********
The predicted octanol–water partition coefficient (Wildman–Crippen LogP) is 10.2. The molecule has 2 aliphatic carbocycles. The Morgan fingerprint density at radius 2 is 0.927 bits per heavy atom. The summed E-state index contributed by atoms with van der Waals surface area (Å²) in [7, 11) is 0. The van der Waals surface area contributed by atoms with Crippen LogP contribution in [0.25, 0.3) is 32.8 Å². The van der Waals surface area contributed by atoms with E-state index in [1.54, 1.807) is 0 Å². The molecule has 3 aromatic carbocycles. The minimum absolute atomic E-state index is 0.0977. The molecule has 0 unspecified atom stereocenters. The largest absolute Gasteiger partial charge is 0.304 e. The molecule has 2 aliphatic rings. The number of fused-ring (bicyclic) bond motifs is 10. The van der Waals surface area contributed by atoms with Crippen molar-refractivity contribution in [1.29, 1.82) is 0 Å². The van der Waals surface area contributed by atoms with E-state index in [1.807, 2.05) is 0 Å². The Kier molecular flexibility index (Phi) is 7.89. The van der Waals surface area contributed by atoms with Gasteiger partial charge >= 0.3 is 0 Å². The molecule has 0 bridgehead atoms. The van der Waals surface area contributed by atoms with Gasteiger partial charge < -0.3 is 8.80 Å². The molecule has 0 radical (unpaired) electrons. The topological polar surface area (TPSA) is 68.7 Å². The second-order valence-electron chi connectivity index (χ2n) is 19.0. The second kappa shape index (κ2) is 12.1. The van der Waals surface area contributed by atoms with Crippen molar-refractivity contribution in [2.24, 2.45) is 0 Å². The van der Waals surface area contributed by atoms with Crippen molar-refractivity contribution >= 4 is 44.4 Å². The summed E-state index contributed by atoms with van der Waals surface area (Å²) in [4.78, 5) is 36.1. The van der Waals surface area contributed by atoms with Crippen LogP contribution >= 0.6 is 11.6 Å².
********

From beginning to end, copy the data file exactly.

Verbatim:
The predicted octanol–water partition coefficient (Wildman–Crippen LogP) is 10.2. The molecule has 2 aliphatic carbocycles. The Morgan fingerprint density at radius 2 is 0.927 bits per heavy atom. The summed E-state index contributed by atoms with van der Waals surface area (Å²) in [7, 11) is 0. The van der Waals surface area contributed by atoms with Crippen LogP contribution in [0.25, 0.3) is 32.8 Å². The van der Waals surface area contributed by atoms with E-state index in [1.54, 1.807) is 0 Å². The molecule has 3 aromatic carbocycles. The minimum absolute atomic E-state index is 0.0977. The molecule has 0 unspecified atom stereocenters. The largest absolute Gasteiger partial charge is 0.304 e. The molecule has 2 aliphatic rings. The number of fused-ring (bicyclic) bond motifs is 10. The van der Waals surface area contributed by atoms with Crippen molar-refractivity contribution in [1.29, 1.82) is 0 Å². The van der Waals surface area contributed by atoms with E-state index in [1.807, 2.05) is 0 Å². The Kier molecular flexibility index (Phi) is 7.89. The van der Waals surface area contributed by atoms with Gasteiger partial charge >= 0.3 is 0 Å². The molecule has 0 bridgehead atoms. The van der Waals surface area contributed by atoms with Gasteiger partial charge < -0.3 is 8.80 Å². The molecule has 0 radical (unpaired) electrons. The topological polar surface area (TPSA) is 68.7 Å². The second-order valence-electron chi connectivity index (χ2n) is 19.0. The second kappa shape index (κ2) is 12.1. The van der Waals surface area contributed by atoms with Crippen molar-refractivity contribution in [2.24, 2.45) is 0 Å². The van der Waals surface area contributed by atoms with Crippen molar-refractivity contribution >= 4 is 44.4 Å². The summed E-state index contributed by atoms with van der Waals surface area (Å²) in [4.78, 5) is 36.1. The van der Waals surface area contributed by atoms with Crippen LogP contribution >= 0.6 is 11.6 Å².